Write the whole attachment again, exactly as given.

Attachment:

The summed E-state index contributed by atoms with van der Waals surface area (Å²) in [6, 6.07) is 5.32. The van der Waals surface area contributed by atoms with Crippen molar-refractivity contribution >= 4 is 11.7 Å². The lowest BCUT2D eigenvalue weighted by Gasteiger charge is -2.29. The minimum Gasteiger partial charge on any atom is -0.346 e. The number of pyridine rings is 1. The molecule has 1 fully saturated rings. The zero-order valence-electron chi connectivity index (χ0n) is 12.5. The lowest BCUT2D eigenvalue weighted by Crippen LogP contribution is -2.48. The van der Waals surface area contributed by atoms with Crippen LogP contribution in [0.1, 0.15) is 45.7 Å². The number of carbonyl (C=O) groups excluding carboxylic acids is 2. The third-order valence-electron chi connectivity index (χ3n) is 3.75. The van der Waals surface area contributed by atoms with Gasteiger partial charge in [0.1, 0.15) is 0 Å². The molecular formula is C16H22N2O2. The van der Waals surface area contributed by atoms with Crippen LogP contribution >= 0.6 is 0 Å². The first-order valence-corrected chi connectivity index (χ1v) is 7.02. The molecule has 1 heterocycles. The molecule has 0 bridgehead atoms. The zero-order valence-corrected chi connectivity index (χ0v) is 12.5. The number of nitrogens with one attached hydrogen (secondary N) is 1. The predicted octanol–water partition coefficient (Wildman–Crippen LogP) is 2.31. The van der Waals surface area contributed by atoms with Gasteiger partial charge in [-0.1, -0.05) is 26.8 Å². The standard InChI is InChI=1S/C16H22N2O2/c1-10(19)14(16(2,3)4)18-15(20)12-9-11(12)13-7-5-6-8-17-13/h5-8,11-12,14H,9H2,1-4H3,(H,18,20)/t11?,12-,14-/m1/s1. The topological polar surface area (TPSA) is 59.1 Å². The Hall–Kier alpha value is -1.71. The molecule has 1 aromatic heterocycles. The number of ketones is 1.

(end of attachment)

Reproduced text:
The summed E-state index contributed by atoms with van der Waals surface area (Å²) in [6, 6.07) is 5.32. The van der Waals surface area contributed by atoms with Crippen molar-refractivity contribution >= 4 is 11.7 Å². The lowest BCUT2D eigenvalue weighted by Gasteiger charge is -2.29. The minimum Gasteiger partial charge on any atom is -0.346 e. The number of pyridine rings is 1. The molecule has 1 fully saturated rings. The zero-order valence-electron chi connectivity index (χ0n) is 12.5. The lowest BCUT2D eigenvalue weighted by Crippen LogP contribution is -2.48. The van der Waals surface area contributed by atoms with Crippen LogP contribution in [0.1, 0.15) is 45.7 Å². The number of carbonyl (C=O) groups excluding carboxylic acids is 2. The third-order valence-electron chi connectivity index (χ3n) is 3.75. The van der Waals surface area contributed by atoms with Gasteiger partial charge in [0.1, 0.15) is 0 Å². The molecular formula is C16H22N2O2. The van der Waals surface area contributed by atoms with Crippen LogP contribution >= 0.6 is 0 Å². The first-order valence-corrected chi connectivity index (χ1v) is 7.02. The molecule has 1 heterocycles. The molecule has 0 bridgehead atoms. The zero-order valence-corrected chi connectivity index (χ0v) is 12.5. The number of nitrogens with one attached hydrogen (secondary N) is 1. The predicted octanol–water partition coefficient (Wildman–Crippen LogP) is 2.31. The van der Waals surface area contributed by atoms with Gasteiger partial charge in [-0.1, -0.05) is 26.8 Å². The standard InChI is InChI=1S/C16H22N2O2/c1-10(19)14(16(2,3)4)18-15(20)12-9-11(12)13-7-5-6-8-17-13/h5-8,11-12,14H,9H2,1-4H3,(H,18,20)/t11?,12-,14-/m1/s1. The topological polar surface area (TPSA) is 59.1 Å². The Hall–Kier alpha value is -1.71. The molecule has 1 aromatic heterocycles. The number of ketones is 1.